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OSHA’s New Rule for Occupational Exposure to Beryllium
A new final rule that amends OSHA’s standards for occupational exposure to beryllium and beryllium compounds was published in the Federal Register on Jan. 9, 2017. OSHA’s new rule replaces a decades-old permissible exposure limit (PEL) for beryllium, establishes a new short-term exposure limit (STEL), and requires additional protections such as personal protective equipment, medical exams, medical surveillance, and training. According to OSHA, the majority of workers at risk include those employed in foundry and smelting operations, fabricating, machining, grinding beryllium metal and alloys, beryllium oxide ceramics manufacturing, and dental lab work.
The rule comprises three standards, one each for general industry, construction, and shipyards. The separate standards allow OSHA to tailor its requirements to the different circumstances found in each sector; however, the agency notes that all three standards contain many common elements. All three standards take effect on March 21, 2017.
Information about OSHA’s new final rule appears below.
From “Protecting Workers from Exposure to Beryllium and Beryllium Compounds: Final Rule Overview”: Compared to other OSHA health standards, the beryllium rule covers a relatively small worker population of approximately 62,000 workers. OSHA estimates that each year the final rule will save the lives of 94 workers from beryllium related diseases and prevent 46 new cases of chronic beryllium disease once its full effects are realized.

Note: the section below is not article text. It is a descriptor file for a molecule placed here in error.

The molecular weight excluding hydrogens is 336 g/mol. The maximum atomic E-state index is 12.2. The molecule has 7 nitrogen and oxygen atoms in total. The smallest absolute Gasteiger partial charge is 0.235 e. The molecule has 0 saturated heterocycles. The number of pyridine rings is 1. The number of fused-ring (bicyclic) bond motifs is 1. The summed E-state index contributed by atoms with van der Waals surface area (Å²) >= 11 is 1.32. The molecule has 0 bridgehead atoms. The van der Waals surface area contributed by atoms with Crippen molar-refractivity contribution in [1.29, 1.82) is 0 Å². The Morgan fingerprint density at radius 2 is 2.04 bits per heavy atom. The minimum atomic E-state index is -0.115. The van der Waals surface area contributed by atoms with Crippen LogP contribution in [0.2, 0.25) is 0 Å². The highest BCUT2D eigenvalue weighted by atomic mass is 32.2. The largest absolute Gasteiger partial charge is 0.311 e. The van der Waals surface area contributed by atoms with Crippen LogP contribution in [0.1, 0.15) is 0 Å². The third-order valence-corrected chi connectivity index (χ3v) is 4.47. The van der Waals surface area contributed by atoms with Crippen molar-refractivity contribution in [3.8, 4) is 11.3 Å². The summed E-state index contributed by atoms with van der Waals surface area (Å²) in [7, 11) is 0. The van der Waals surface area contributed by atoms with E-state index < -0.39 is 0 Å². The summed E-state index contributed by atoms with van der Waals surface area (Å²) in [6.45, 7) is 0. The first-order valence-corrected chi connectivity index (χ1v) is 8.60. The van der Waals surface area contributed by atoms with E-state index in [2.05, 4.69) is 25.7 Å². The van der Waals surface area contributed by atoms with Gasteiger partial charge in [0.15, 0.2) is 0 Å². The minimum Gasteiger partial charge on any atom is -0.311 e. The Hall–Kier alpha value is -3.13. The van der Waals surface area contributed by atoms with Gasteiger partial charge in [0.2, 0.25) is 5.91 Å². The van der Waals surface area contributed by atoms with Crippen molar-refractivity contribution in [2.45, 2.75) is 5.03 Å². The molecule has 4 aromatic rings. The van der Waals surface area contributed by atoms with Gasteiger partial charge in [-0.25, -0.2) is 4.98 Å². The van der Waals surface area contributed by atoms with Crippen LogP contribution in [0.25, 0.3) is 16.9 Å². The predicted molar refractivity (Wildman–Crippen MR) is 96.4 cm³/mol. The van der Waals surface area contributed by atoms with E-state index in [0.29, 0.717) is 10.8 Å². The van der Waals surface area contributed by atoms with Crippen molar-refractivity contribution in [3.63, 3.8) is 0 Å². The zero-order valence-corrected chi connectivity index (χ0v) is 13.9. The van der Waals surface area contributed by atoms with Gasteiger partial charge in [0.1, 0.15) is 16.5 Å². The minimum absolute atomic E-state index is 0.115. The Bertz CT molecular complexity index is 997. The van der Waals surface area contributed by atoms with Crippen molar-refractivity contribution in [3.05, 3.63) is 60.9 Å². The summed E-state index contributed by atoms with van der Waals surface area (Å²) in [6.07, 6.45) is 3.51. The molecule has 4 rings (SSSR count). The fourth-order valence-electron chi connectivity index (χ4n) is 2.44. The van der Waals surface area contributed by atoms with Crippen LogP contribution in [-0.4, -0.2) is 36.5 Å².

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Editors' note: A regulatory freeze issued January 20 potentially affects several regulations related to occupational and environmental health and safety. See the AIHA website for more information.

On Feb. 1, a noticed published in the Federal Register announced a new effective date of March 21, 2017, for the beryllium rule. The effective date, as reported in the print version of this article, was originally March 10.
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Editor's Note: Fumes vs. Vapors
 
The original wording from the Center for Public Integrity's report "Common Solvent Keeps Killing Workers, Consumers" mistakenly refers to "fumes" in a context where "vapors" is the correct term. The Synergist has corrected this error in the digital edition.
 
Unfortunately, the error found its way into the print version of the November issue. The Synergist regrets the error and will publish a correction in the December issue.
 
Ed Rutkowski, editor